The McCoy link at the bottoms of my posts contains information, words for us to use, when talking to our troubled adult children. Please take a moment to check it out. It was very helpful, to me.

    Barbara

    P.S. If Scott is your real name, please think about changing your name, here. We do not use our real names in our titles, and we are purposefully vague about our true locations, to protect ourselves and our families. Also, anonymity enables us to be honest about what is happening to us, and to our kids.

    :O)
     
  6. recoveringenabler

    recoveringenabler Well-Known Member Staff Member

    Welcome. I am so sorry you and your wife have been dealing with this for so long, it is a terrible landscape to live on. You've gotten good advice and support, you are not being a jerk, you are being a parent, a parent who loves his son and wants to do what is the best for him. The best thing for your son is for you and your wife to find a way to be okay, happy even, in spite of what your son is doing. And, usually, we need help to do that. You may want to read the article at the bottom of my post on detachment, and share it with your wife. My recommendation is to seek support, seek help, therapy, al anon, family groups, whatever feels right to you, but find a someone or a group to help guide you through this treacherous path.

    I know how your wife feels and I also understand and know how you feel. You are both in the middle of this horrific story your son has written and truthfully, both of you are powerless to change it. To keep your peace and quiet intact is your right and what you deserve. I have had to make these same tough choices, I know how it feels to detach from your adult child. But, you must do it for your sake, your wife's sake and ultimately for your son's sake as well. Enabling is hurtful to everybody, including your son. You rob him of the possible choice he needs to make to straighten out his life. And, if he doesn't straighten out his life, it is NOT your fault, nor is there anything you can do about it. It is his life to throw away. Unfortunately he is not aware or chooses not to look at the bodies left in his wake.

    The best advice I can give you is to seek help. Find a way to live your own lives without your sons drama and chaos infiltrating your lives. I know that is a tall order, but it is a necessary choice. I hope you return and keep posting. It helps. I wish you peace.
     
  7. Scott_G

    Scott_G Member

    Thank you all for the support. Your words have confirmed what I already knew to be the right thing to do. I was simply having a moment where I was beginning to have some doubts. Well the situation may have resolved itself to some extent. On Saturday the boy calls his mother and tells her that his latest plan is to move to Florida. He's got a buddy who moved there a couple of years ago and supposedly this guy is going to let him stay at his house until he can get himself established. I have mixed feelings about this. On the one hand, he was offered an opportunity by his former employer to get help for his addiction and have his job waiting for him when he got out out treatment. I am very disappointed that he refused the offer for help. While running away to Florida can certainly offer a new start in life, you can't outrun addiction and I would not be surprised if his old habits found him in short order. On the other hand, out of sight, out of mind. Hopefully with a few thousand miles between us it will lessen the control he has over his mother. There's going to be no more "Can I borrow $200. I need it TODAY or my lights are getting shut off." He can't just swing by and get cash.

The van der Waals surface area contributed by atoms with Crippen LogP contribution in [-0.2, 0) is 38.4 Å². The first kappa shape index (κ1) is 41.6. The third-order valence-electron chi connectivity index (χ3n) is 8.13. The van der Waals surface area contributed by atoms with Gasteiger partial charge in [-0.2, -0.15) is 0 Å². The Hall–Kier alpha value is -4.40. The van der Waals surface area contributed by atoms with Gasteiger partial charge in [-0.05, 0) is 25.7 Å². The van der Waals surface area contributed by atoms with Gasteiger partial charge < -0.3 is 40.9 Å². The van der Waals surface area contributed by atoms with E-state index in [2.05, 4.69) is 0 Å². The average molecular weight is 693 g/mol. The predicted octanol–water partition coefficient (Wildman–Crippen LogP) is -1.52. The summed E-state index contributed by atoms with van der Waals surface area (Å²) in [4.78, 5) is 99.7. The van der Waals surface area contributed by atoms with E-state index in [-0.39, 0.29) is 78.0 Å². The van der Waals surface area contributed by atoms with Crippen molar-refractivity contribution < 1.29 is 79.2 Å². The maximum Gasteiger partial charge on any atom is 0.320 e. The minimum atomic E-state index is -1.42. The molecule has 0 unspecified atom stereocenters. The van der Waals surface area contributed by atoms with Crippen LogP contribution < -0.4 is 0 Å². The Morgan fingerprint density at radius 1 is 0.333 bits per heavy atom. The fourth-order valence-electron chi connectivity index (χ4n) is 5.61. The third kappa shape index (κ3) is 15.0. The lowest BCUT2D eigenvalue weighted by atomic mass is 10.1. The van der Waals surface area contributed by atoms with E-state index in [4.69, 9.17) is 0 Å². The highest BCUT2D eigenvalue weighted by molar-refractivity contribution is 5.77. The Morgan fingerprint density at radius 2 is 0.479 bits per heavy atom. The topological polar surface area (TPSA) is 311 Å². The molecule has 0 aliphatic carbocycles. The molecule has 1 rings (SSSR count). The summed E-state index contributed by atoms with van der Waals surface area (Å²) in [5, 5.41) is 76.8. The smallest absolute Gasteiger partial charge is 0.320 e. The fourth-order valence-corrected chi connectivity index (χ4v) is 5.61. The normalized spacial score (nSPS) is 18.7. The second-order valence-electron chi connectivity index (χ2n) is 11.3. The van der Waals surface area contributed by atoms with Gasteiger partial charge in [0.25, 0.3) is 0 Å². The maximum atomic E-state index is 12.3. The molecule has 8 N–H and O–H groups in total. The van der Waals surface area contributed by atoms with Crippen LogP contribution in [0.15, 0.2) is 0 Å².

Personally I feel today that I have absolutely zero problem detaching. Maybe it's the anger talking, because I have been very angry at him the last few days, but I have resigned myself to the fact that a leopard doesn't change its spots. He has been lying and manipulative since he was 14, basically more than half his life, why should I believe or even hope that he will ever change at this point? I love him, but I do not like him, and I feel at this time that I don't want to have a relationship with him, at least not one based on lies and manipulation. He is a grown man and frankly I find it disgusting that he is unable to provide for himself and that he has to resort to not only borrowing money from his parents, but doing so under false pretenses (getting paid on Friday and telling his mother on Sunday that he needs to borrow money to make his car payment) and then making little or no effort to pay us back or work it off. He made a big mess for himself, and now he needs to figure out how to fix it.